“Oh,” he says. “I thought it was you sitting alone at a Starbucks table ‘cause you said you’d be in a blue sweater, but I guess that’s someone else. Where are you?”
Ohhhhh. He meant “are you SITTING alone” so I can identify you – NOT “ARE YOU ALONE” so that I can kidnap you, skin you, and make a human suit from your flesh.
“Oh, um, yeah, that IS me, sitting at Starbucks,” I babble. “My um husband is uhh elsewhere. In the store! Definitely in the store. Um looking at books. Sports books.”
Omigod, I’m giving too much detail. He’s gonna know I’m lying!
“I’m coming down the escalator,” he says. “My friend is up here looking at stuff. I’ll be right down.”
I look up to see Dylan (still not sure if it’s the real name) on the escalator – black jacket, late 20s, tall, longish brown hair. (Giving you the description in case I disappear so you can alert the authorities.)
As he approaches holding the shoe box, I wonder about his friend who was staying upstairs to “look at stuff.” Who is this friend? He didn’t say anything about bringing a friend. And why isn’t the friend coming down to meet me? Is he deliberately ensuring I can’t identity his face when the two of them secretly follow me from Barnes and Noble back to my house to kill and cook me?
Or…did Dylan just make up a pretend friend in the store, just like I pretended my husband was here too? Is it possible that Dylan is afraid of ME? Were his friends saying, “What? You’re gonna drive 2 hours to meet some crazy lady who’s promised you cash? What if she’s a psycho? What if we never see you again? What would we tell the police? All we know is Barnes & Noble, blue sweater, and Darcy (if that’s her real name).”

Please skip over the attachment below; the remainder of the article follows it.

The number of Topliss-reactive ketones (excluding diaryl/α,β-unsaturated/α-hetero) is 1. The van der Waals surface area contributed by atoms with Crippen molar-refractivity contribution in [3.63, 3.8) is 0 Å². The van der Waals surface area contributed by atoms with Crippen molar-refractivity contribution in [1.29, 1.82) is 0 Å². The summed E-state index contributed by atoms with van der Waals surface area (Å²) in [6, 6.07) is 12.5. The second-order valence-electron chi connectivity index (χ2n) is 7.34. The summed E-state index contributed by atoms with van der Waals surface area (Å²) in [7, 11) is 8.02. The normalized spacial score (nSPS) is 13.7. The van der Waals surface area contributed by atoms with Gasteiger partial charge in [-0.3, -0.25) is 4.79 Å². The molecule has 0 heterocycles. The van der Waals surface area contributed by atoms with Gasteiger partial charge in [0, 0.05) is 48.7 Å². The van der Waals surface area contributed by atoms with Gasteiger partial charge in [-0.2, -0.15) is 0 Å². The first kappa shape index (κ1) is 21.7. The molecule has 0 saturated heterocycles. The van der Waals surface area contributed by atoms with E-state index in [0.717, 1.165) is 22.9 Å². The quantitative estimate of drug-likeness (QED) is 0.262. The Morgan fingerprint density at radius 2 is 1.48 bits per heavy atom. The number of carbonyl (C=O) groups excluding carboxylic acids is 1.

He sits down and slides the shoe box across the table. I slide the envelope of cash toward him.
We both inspect the contents of our respective packages. I’m suddenly feeling all Sopranos-y.
I’m wondering what passersby must think of this little transaction. (Totally looks like a drug buy. Suburban mama gettin’ her fix from her long-haired dealer.)
I want to stand up and loudly explain to everyone about the purple sneakers birthday gift.
But I decide it’s way cooler to look all mysterious.
I thank Dylan profusely for making the trip down with the beloved shoes. I tell him the cash covers the merchandise, gas money, and some extra for him to enjoy his night out in LA (presumably with the “friend”) – (who we’re still not sure is real or imaginary.)
I’m truly grateful he’s made the trip – I would’ve happily paid overnight shipping fees to get the shoes on time for the birthday – so gas money and a little bonus are a fair deal.
In fact, I’m so overcome with gratitude — and he seems like such a nice guy, I actually HUG him when we part.
I can just imagine the other Starbucks patrons thinking, “Ah, how sweet — that suburban junkie mama really loves her dealer.”
— Darcy Perdu
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(Anything odd you’ve done to ensure you got the birthday/Christmas gift you simply HAD to have for someone? Ever meet a stranger to exchange cash for goods or services? (Check the statute of limitations before you answer that.) Share any funny tales about shoes, gifts, or feeling like a super secret agent in the Comments!)